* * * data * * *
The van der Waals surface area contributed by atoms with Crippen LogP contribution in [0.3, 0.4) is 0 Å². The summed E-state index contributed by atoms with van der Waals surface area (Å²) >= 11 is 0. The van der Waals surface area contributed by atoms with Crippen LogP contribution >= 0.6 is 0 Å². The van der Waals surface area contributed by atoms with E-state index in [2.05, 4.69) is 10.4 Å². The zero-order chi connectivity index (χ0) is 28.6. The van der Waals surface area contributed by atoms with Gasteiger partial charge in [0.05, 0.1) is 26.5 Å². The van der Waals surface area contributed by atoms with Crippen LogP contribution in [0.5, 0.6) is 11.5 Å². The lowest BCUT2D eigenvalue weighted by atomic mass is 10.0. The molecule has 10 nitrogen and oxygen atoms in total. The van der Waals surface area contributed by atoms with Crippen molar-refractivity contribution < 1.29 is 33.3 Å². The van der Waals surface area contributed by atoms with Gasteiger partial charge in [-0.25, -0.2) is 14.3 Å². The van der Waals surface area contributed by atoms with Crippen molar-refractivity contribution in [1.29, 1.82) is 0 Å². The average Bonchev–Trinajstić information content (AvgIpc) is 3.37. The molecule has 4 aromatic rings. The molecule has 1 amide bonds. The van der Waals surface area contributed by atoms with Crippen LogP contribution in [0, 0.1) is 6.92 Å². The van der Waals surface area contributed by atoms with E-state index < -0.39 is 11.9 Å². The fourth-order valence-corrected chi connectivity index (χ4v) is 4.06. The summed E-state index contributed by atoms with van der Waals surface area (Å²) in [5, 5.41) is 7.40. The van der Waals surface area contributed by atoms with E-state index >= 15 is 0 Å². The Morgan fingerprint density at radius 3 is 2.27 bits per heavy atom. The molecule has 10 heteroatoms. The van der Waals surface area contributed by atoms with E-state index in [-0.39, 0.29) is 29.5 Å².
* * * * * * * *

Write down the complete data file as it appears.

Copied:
The van der Waals surface area contributed by atoms with Crippen LogP contribution in [0.3, 0.4) is 0 Å². The summed E-state index contributed by atoms with van der Waals surface area (Å²) >= 11 is 0. The van der Waals surface area contributed by atoms with Crippen LogP contribution >= 0.6 is 0 Å². The van der Waals surface area contributed by atoms with E-state index in [2.05, 4.69) is 10.4 Å². The zero-order chi connectivity index (χ0) is 28.6. The van der Waals surface area contributed by atoms with Gasteiger partial charge in [0.05, 0.1) is 26.5 Å². The van der Waals surface area contributed by atoms with Crippen LogP contribution in [0.5, 0.6) is 11.5 Å². The lowest BCUT2D eigenvalue weighted by atomic mass is 10.0. The molecule has 10 nitrogen and oxygen atoms in total. The van der Waals surface area contributed by atoms with Crippen molar-refractivity contribution < 1.29 is 33.3 Å². The van der Waals surface area contributed by atoms with Gasteiger partial charge in [-0.25, -0.2) is 14.3 Å². The van der Waals surface area contributed by atoms with Crippen molar-refractivity contribution in [1.29, 1.82) is 0 Å². The average Bonchev–Trinajstić information content (AvgIpc) is 3.37. The molecule has 4 aromatic rings. The molecule has 1 amide bonds. The van der Waals surface area contributed by atoms with Crippen LogP contribution in [0, 0.1) is 6.92 Å². The van der Waals surface area contributed by atoms with E-state index < -0.39 is 11.9 Å². The fourth-order valence-corrected chi connectivity index (χ4v) is 4.06. The summed E-state index contributed by atoms with van der Waals surface area (Å²) in [5, 5.41) is 7.40. The van der Waals surface area contributed by atoms with E-state index >= 15 is 0 Å². The Morgan fingerprint density at radius 3 is 2.27 bits per heavy atom. The molecule has 10 heteroatoms. The van der Waals surface area contributed by atoms with E-state index in [-0.39, 0.29) is 29.5 Å².